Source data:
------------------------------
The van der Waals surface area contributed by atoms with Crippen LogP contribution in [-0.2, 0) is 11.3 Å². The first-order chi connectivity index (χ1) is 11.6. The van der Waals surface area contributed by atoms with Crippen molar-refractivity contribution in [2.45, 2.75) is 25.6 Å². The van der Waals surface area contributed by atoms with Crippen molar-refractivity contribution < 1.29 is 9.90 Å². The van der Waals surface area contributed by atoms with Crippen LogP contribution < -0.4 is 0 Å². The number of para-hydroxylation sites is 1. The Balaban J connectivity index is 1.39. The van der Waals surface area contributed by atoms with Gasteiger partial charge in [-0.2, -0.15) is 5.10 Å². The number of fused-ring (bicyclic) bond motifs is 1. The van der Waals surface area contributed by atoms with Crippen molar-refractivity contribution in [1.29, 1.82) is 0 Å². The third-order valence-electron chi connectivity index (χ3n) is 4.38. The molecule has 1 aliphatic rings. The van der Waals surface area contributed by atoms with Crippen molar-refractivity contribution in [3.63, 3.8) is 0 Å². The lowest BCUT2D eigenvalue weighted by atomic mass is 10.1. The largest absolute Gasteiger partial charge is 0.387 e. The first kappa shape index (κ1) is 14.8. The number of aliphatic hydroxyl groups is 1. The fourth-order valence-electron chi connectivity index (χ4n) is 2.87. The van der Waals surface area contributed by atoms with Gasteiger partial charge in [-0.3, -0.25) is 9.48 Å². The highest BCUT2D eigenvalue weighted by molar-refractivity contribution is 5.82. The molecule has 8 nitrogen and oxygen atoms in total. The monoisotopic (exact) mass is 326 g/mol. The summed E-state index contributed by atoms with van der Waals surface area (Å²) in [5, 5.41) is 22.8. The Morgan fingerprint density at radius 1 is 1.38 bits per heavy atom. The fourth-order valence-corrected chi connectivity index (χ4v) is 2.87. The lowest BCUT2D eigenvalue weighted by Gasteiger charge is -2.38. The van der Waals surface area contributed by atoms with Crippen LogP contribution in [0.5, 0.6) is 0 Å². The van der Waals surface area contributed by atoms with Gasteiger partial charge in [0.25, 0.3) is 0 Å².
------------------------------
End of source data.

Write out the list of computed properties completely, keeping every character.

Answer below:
The van der Waals surface area contributed by atoms with Crippen LogP contribution in [-0.2, 0) is 11.3 Å². The first-order chi connectivity index (χ1) is 11.6. The van der Waals surface area contributed by atoms with Crippen molar-refractivity contribution in [2.45, 2.75) is 25.6 Å². The van der Waals surface area contributed by atoms with Crippen molar-refractivity contribution < 1.29 is 9.90 Å². The van der Waals surface area contributed by atoms with Crippen LogP contribution < -0.4 is 0 Å². The number of para-hydroxylation sites is 1. The Balaban J connectivity index is 1.39. The van der Waals surface area contributed by atoms with Gasteiger partial charge in [-0.2, -0.15) is 5.10 Å². The number of fused-ring (bicyclic) bond motifs is 1. The van der Waals surface area contributed by atoms with Crippen molar-refractivity contribution in [1.29, 1.82) is 0 Å². The third-order valence-electron chi connectivity index (χ3n) is 4.38. The molecule has 1 aliphatic rings. The van der Waals surface area contributed by atoms with Crippen molar-refractivity contribution in [3.63, 3.8) is 0 Å². The lowest BCUT2D eigenvalue weighted by atomic mass is 10.1. The largest absolute Gasteiger partial charge is 0.387 e. The first kappa shape index (κ1) is 14.8. The number of aliphatic hydroxyl groups is 1. The fourth-order valence-electron chi connectivity index (χ4n) is 2.87. The van der Waals surface area contributed by atoms with Gasteiger partial charge in [-0.3, -0.25) is 9.48 Å². The highest BCUT2D eigenvalue weighted by molar-refractivity contribution is 5.82. The molecule has 8 nitrogen and oxygen atoms in total. The monoisotopic (exact) mass is 326 g/mol. The summed E-state index contributed by atoms with van der Waals surface area (Å²) in [5, 5.41) is 22.8. The Morgan fingerprint density at radius 1 is 1.38 bits per heavy atom. The fourth-order valence-corrected chi connectivity index (χ4v) is 2.87. The lowest BCUT2D eigenvalue weighted by Gasteiger charge is -2.38. The van der Waals surface area contributed by atoms with Crippen LogP contribution in [0.5, 0.6) is 0 Å². The van der Waals surface area contributed by atoms with Gasteiger partial charge in [0.25, 0.3) is 0 Å².